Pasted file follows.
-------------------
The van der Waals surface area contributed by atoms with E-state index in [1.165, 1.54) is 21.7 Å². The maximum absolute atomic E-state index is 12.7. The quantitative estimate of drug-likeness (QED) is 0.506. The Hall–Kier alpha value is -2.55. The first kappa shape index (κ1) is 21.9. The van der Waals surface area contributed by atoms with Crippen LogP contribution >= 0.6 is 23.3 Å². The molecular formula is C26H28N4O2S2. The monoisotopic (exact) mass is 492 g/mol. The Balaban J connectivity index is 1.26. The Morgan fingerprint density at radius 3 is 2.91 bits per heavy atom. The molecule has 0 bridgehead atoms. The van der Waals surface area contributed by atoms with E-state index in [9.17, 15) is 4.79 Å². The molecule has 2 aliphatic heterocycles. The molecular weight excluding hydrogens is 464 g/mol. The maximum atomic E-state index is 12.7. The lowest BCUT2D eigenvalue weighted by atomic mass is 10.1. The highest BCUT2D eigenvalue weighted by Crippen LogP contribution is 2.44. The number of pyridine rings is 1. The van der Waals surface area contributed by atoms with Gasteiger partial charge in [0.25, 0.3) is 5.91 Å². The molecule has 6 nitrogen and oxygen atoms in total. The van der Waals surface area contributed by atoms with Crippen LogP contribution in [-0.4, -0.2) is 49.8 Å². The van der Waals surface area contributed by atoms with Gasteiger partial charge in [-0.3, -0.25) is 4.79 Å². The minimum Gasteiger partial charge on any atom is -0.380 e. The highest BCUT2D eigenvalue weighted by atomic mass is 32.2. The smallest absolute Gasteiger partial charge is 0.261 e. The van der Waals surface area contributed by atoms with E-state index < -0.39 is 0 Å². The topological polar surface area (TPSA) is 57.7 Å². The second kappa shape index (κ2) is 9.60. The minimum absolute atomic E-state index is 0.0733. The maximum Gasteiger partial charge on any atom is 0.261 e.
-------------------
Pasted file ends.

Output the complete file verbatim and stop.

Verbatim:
The van der Waals surface area contributed by atoms with E-state index in [1.165, 1.54) is 21.7 Å². The maximum absolute atomic E-state index is 12.7. The quantitative estimate of drug-likeness (QED) is 0.506. The Hall–Kier alpha value is -2.55. The first kappa shape index (κ1) is 21.9. The van der Waals surface area contributed by atoms with Crippen LogP contribution >= 0.6 is 23.3 Å². The molecular formula is C26H28N4O2S2. The monoisotopic (exact) mass is 492 g/mol. The Balaban J connectivity index is 1.26. The Morgan fingerprint density at radius 3 is 2.91 bits per heavy atom. The molecule has 0 bridgehead atoms. The van der Waals surface area contributed by atoms with E-state index in [9.17, 15) is 4.79 Å². The molecule has 2 aliphatic heterocycles. The molecular weight excluding hydrogens is 464 g/mol. The maximum atomic E-state index is 12.7. The lowest BCUT2D eigenvalue weighted by atomic mass is 10.1. The highest BCUT2D eigenvalue weighted by Crippen LogP contribution is 2.44. The number of pyridine rings is 1. The van der Waals surface area contributed by atoms with Gasteiger partial charge in [0.25, 0.3) is 5.91 Å². The molecule has 6 nitrogen and oxygen atoms in total. The van der Waals surface area contributed by atoms with Crippen LogP contribution in [-0.4, -0.2) is 49.8 Å². The van der Waals surface area contributed by atoms with Gasteiger partial charge in [-0.3, -0.25) is 4.79 Å². The minimum Gasteiger partial charge on any atom is -0.380 e. The highest BCUT2D eigenvalue weighted by atomic mass is 32.2. The smallest absolute Gasteiger partial charge is 0.261 e. The van der Waals surface area contributed by atoms with E-state index < -0.39 is 0 Å². The topological polar surface area (TPSA) is 57.7 Å². The second kappa shape index (κ2) is 9.60. The minimum absolute atomic E-state index is 0.0733. The maximum Gasteiger partial charge on any atom is 0.261 e.